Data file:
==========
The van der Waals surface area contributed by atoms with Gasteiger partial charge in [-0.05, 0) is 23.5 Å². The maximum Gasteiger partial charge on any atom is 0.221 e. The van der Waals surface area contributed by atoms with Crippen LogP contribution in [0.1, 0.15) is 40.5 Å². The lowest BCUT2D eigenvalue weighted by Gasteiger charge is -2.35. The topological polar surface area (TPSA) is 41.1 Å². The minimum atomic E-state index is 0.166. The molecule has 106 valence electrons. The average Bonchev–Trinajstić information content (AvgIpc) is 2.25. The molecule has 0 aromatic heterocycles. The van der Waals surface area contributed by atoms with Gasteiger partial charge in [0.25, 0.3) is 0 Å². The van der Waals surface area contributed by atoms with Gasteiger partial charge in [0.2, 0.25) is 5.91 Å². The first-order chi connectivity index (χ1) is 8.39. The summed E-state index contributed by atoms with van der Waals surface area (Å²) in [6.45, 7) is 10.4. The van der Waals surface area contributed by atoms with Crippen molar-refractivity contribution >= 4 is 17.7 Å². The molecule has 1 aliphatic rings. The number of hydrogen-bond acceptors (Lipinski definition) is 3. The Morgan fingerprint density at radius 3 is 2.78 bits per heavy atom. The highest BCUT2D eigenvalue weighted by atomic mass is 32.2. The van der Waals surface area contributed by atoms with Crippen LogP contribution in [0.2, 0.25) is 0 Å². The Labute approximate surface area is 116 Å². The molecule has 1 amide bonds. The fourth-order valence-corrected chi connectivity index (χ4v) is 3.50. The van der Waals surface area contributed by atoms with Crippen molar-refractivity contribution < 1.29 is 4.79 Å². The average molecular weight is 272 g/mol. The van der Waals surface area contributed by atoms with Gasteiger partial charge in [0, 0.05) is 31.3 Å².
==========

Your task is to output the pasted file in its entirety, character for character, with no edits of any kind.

The van der Waals surface area contributed by atoms with Gasteiger partial charge in [-0.05, 0) is 23.5 Å². The maximum Gasteiger partial charge on any atom is 0.221 e. The van der Waals surface area contributed by atoms with Crippen LogP contribution in [0.1, 0.15) is 40.5 Å². The lowest BCUT2D eigenvalue weighted by Gasteiger charge is -2.35. The topological polar surface area (TPSA) is 41.1 Å². The minimum atomic E-state index is 0.166. The molecule has 106 valence electrons. The average Bonchev–Trinajstić information content (AvgIpc) is 2.25. The molecule has 0 aromatic heterocycles. The van der Waals surface area contributed by atoms with Gasteiger partial charge in [0.25, 0.3) is 0 Å². The van der Waals surface area contributed by atoms with Gasteiger partial charge in [0.2, 0.25) is 5.91 Å². The first-order chi connectivity index (χ1) is 8.39. The summed E-state index contributed by atoms with van der Waals surface area (Å²) in [6.45, 7) is 10.4. The van der Waals surface area contributed by atoms with Crippen molar-refractivity contribution >= 4 is 17.7 Å². The molecule has 1 aliphatic rings. The number of hydrogen-bond acceptors (Lipinski definition) is 3. The Morgan fingerprint density at radius 3 is 2.78 bits per heavy atom. The highest BCUT2D eigenvalue weighted by atomic mass is 32.2. The van der Waals surface area contributed by atoms with Crippen LogP contribution in [0.2, 0.25) is 0 Å². The Labute approximate surface area is 116 Å². The molecule has 1 amide bonds. The fourth-order valence-corrected chi connectivity index (χ4v) is 3.50. The van der Waals surface area contributed by atoms with Crippen molar-refractivity contribution < 1.29 is 4.79 Å². The average molecular weight is 272 g/mol. The van der Waals surface area contributed by atoms with Gasteiger partial charge in [0, 0.05) is 31.3 Å².